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VIDEO: Spa Trek: How NASA’s Mars Curiosity Rover Is Finding Out Where All The Water Went 

Rover's samples will reveal how long the water survived on the red planet and what could have lived there. 

NASA’s Curiosity rover is still sending breathtaking images back to Earth nine years after it landed on Mars. On the red planet, 18,000-foot mountains and rocky, four-story-tall hills compete for attention with rippled fields of black sand and a horizon view that stretches 20 miles on a clear day.

Curiosity sent its latest pictures from 1,500 feet above the Martian plain, on its way up the side of Mount Sharp. The peak’s 18,000-foot height would make it America’s second-tallest mountain, eclipsed only by Alaska’s Denali — formerly Mount McKinley.

Mount Sharp sits within Gale Crater, a 96-mile-wide basin. Scientists hope they can determine what happened to the liquid that geological features suggest was once everywhere on the red planet.

“The rocks here will begin to tell us how this once-wet planet changed into the dry Mars of today, and how long habitable environments persisted even after that happened,” said Abigail Fraeman, Curiosity’s deputy project scientist, at NASA’s Jet Propulsion Laboratory in Pasadena, California.

NASA’s Curiosity Mars rover captured this 360-degree view near a peak known as Rafael Navarro Mountain on July 3, 2021. The panorama is made from 129 individual images and color-corrected to simulate what daylight conditions would look like on Earth. (NASA/JPL-Caltech/MSSS/Zenger)
NASA’s Curiosity Mars rover is pictured in a selfie it took on November 12, 2020 using a camera mounted on the end of its robotic arm (NASA/JPL-Caltech/MSSS/Zenger)

NASA digitally stitched together 129 of the rover’s snapshots from a single day — July 3 — into a single panoramic picture. The 360-degree look at the Martian surface, NASA says, is particularly sharp because it’s wintertime, meaning there’s not much dust in the air.

Curiosity also drilled the latest in series of 32 core samples into the Martian surface, part of an effort to understand what kind of material is on the planet’s outer crust. NASA said readings from its network of spacecraft orbiting Mars show Curiosity is roving somewhere between a region enriched with clay minerals and one dominated by salty minerals called sulfates.

NASA’s Curiosity rover sees a changing landscape on Mars, and can see for 20 miles in a clear day. (NASA, JPL-Caltech, MSSS/Zenger)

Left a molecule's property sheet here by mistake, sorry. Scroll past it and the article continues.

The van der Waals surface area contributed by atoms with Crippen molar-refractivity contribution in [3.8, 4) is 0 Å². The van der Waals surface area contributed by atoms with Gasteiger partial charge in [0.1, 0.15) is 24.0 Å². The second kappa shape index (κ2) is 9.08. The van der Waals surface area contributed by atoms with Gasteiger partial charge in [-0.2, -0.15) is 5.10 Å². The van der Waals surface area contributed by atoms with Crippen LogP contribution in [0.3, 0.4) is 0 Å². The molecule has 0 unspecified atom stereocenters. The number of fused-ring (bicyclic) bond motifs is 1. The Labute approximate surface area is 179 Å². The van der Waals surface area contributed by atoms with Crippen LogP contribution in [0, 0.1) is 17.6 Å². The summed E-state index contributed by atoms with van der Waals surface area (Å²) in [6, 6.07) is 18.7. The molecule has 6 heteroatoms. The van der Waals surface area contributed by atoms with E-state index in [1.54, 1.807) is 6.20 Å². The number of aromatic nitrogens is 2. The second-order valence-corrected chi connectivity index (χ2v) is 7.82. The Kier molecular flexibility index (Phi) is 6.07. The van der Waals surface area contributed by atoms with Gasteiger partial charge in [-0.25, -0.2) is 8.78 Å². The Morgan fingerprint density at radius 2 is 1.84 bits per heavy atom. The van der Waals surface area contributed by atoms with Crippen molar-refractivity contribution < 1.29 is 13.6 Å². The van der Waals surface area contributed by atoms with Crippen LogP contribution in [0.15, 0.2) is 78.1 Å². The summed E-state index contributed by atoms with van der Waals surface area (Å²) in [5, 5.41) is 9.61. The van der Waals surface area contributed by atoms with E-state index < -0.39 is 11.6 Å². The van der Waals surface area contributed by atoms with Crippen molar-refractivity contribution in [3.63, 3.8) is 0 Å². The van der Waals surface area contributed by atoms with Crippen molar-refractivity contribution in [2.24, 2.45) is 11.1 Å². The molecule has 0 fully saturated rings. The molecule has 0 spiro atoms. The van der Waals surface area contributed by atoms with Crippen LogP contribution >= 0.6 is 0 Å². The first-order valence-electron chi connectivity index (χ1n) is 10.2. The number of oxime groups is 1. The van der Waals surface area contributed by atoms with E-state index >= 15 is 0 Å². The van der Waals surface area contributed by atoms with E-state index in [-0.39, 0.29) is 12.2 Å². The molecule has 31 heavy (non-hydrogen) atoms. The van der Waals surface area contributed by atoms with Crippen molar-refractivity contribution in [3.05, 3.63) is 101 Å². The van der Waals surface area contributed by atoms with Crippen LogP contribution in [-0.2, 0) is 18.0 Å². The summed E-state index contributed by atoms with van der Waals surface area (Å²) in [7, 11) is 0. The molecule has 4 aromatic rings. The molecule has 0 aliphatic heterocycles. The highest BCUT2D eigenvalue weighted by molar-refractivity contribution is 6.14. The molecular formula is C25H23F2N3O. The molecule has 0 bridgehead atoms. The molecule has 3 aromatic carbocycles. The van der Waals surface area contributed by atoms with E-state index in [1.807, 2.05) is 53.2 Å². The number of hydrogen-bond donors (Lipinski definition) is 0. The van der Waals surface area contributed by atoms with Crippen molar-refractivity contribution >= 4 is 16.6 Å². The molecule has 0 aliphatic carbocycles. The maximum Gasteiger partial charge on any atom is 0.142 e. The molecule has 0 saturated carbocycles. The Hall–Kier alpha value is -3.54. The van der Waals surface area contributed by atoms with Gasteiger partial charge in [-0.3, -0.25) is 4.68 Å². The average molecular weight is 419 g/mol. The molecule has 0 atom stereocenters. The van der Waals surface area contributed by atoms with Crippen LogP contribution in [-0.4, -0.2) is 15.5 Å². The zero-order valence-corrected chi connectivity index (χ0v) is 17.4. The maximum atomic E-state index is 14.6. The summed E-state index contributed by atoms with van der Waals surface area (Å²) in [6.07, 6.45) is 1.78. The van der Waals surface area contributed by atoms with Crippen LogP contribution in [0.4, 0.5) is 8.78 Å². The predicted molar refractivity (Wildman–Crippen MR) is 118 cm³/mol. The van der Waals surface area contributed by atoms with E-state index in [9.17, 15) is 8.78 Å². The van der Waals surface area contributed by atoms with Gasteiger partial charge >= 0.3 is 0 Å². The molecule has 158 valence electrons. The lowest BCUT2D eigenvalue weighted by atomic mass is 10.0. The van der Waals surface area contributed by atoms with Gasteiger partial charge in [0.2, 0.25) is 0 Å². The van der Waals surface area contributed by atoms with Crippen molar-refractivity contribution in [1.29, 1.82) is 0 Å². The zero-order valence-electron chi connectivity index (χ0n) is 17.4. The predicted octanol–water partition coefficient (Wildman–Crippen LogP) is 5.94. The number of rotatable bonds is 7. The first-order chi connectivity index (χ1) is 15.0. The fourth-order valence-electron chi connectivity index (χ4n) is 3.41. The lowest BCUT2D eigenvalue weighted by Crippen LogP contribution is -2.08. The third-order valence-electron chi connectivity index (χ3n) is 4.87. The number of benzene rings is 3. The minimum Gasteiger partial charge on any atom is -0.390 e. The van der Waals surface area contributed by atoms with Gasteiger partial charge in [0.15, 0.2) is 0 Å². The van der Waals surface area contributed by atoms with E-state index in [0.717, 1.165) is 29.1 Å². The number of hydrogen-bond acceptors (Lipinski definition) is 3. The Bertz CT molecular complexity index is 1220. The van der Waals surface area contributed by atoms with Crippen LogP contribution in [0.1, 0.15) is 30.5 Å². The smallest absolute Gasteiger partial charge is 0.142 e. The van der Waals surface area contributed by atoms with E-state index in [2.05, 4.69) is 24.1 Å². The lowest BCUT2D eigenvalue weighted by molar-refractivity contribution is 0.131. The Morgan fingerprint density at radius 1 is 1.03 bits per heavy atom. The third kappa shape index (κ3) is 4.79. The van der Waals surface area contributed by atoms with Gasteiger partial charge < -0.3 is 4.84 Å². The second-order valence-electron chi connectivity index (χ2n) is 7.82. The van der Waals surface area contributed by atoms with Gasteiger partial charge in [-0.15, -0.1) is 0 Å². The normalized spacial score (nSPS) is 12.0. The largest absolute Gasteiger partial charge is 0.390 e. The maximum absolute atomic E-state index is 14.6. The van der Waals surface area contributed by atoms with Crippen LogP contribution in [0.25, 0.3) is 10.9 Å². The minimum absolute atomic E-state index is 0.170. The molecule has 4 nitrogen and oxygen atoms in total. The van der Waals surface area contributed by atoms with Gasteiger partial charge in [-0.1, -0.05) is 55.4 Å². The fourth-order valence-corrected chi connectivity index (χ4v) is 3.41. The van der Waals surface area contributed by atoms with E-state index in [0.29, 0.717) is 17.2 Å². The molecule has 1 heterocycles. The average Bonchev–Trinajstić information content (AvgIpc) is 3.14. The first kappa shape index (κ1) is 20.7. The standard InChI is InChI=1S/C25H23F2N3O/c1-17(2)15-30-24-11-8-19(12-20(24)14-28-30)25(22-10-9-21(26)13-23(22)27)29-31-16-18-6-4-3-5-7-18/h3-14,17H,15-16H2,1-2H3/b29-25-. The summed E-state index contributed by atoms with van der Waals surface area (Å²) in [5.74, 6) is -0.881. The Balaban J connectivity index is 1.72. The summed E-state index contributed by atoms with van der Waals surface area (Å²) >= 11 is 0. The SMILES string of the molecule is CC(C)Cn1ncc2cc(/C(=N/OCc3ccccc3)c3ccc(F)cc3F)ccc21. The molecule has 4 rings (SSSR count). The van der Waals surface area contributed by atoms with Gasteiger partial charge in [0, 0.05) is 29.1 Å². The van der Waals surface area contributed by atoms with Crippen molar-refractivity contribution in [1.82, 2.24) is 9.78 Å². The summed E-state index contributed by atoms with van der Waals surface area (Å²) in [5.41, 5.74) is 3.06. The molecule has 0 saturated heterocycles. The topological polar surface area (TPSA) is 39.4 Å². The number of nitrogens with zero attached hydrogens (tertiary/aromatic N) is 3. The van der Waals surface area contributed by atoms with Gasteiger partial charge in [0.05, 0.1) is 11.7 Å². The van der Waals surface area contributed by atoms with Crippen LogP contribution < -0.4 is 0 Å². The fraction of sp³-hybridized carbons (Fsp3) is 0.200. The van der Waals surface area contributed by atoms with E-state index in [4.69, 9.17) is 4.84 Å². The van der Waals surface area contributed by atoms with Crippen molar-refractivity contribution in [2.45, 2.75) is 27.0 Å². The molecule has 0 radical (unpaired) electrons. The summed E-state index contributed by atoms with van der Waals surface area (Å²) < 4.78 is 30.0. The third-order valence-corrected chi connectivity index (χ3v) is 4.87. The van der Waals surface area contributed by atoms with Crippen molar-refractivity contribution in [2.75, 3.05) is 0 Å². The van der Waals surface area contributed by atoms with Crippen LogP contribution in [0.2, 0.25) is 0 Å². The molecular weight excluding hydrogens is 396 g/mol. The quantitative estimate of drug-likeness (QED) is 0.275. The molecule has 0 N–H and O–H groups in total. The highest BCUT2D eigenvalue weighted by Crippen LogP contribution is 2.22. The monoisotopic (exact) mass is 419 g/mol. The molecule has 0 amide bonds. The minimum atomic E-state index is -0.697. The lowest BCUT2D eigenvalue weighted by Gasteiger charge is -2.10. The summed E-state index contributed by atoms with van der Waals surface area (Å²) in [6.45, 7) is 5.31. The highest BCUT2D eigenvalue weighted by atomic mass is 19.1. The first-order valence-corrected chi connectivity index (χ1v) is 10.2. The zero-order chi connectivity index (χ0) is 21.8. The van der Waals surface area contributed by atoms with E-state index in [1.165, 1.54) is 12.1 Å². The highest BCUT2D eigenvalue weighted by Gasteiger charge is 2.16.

A shot of the Mars surface taken by NASA’s Curiosity rover, including a close-up inset of a sampling hole made by the vehicle’s onboard drill. (NASA, JPL-Caltech, MSSS/Zenger)

Analyzing what Curiosity pulls out of the holes it drills does not involve sending them back to a laboratory on Earth: It has its own on-board equipment. The mobile lab uses a drill to break samples down into a powder, and then moves them to Curiosity’s chassis where instruments determine which chemicals and minerals are present.

NASA says the mountain’s layers could reveal how, and how long ago, the ancient environment within Gale Crater dried up. Similar changes are seen across the planet.

Curiosity landed in the crater on Aug. 5, 2012, on a mission to study whether different Martian environments could have supported microbial life in the planet’s ancient past when it was home to lakes and groundwater. The rover has moved 16 miles within the crater since it arrived.

Images from NASA’s Curiosity rover on Mars include a look at a hill (at right) that appears small on video but which NASA says is four stories tall. (NASA, JPL-Caltech, MSSS/Zenger News)

Next up for Curiosity is a trip along a winding trail between Rafael Navarro Mountain and one of those four-story hills. Then it will return to the Greenheugh Pediment, a slope with a sandstone cap that it briefly visited in 2020.

NASA has sent five rovers to Mars since the 1970s. Three are no longer operational. Curiosity was joined on the planet’s surface earlier this year by the Perseverance, whose first attempt to collect samples of Martian dirt was unsuccessful, according to NASA.

Edited by Matthew B. Hall and David Martosko

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